Kim Goldberg is an award-winning poet, journalist and author in Nanaimo, BC.
Visit Pig Squash Press for details on Kim's literary life including her latest book, Devolution (Caitlin Press, 2020) - surreal poems and fables of ecopocalypse.
Her poetry collections include:
* Devolution (2020, Caitlin Press)
* Undetectable (2016, Pig Squash Press) - a haibun poetry exploration of Hepatitis C and virus as metaphor
* Red Zone (2009, Pig Squash Press), a stunning collection of poems and images exploring homelessness and urban decay
* Ride Backwards on Dragon: a poet's journey through Liuhebafa (2007, Leaf Press), a finalist for Canada's Gerald Lampert Memorial Award.
Kim's nonfiction books include:
* Where to See Wildlife on Vancouver Island (1997, Harbour Publishing)
* Vox Populi: Getting Your Ethnic Group on Community TV (1993, New Star Books)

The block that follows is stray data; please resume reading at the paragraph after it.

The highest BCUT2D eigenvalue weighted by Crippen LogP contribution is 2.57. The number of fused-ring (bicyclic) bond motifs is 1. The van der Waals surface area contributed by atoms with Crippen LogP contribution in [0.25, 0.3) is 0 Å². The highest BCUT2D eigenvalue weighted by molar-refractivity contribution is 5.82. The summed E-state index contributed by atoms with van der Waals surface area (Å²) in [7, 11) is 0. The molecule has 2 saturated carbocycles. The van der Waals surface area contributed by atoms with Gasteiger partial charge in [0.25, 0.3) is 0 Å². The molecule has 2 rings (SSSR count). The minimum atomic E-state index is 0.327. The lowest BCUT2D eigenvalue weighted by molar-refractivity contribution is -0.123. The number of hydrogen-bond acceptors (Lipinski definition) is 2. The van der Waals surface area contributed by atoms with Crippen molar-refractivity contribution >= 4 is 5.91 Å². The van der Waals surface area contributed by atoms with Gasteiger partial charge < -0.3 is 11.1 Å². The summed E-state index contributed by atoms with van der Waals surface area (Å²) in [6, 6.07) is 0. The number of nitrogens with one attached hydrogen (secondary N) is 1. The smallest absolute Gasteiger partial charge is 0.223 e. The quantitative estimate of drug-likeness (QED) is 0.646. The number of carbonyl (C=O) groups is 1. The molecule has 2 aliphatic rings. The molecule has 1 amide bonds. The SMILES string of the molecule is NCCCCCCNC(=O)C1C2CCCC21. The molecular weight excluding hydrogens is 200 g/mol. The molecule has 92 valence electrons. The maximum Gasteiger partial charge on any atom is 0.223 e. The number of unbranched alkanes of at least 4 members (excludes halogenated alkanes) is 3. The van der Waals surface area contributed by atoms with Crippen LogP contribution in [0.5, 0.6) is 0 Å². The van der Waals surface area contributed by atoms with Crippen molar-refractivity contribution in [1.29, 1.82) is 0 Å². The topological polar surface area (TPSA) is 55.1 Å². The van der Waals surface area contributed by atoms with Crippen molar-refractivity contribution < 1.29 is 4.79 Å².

* Submarine Dead Ahead! Waging Peace in America's Nuclear Colony (1991, Harbour Publishing)
* The Barefoot Channel: Community Television as a Tool for Social Change (1990, New Star Books)
Kim's issue-oriented writings on politics, media, and environment have appeared in Canadian Geographic, Canadian Dimension, Nature Canada, This Magazine, Georgia Straight, The Progressive, Columbia Journalism Review, BBC Wildlife Magazine and numerous other magazines in Canada and abroad. She has written extensively on deforestation, US nuclear weapons in Canadian waters, and the 1990 car-bombing of California environmentalist Judi Bari.
Kim's poetry and short fiction have appeared in The Capilano Review, Geist, West Coast Line, Literary Review of Canada, The Dalhousie Review, The New Quarterly, Rampike, Dark Mountain, The Arabesques Review, Istanbul Literary Review and dozens of other literary magazines and anthologies around the world.
Born and raised in Oregon, with a biology degree from University of Oregon, Kim came to Canada with her family during the Vietnam War years. She inhabits a 1930s cottage in downtown Nanaimo, BC.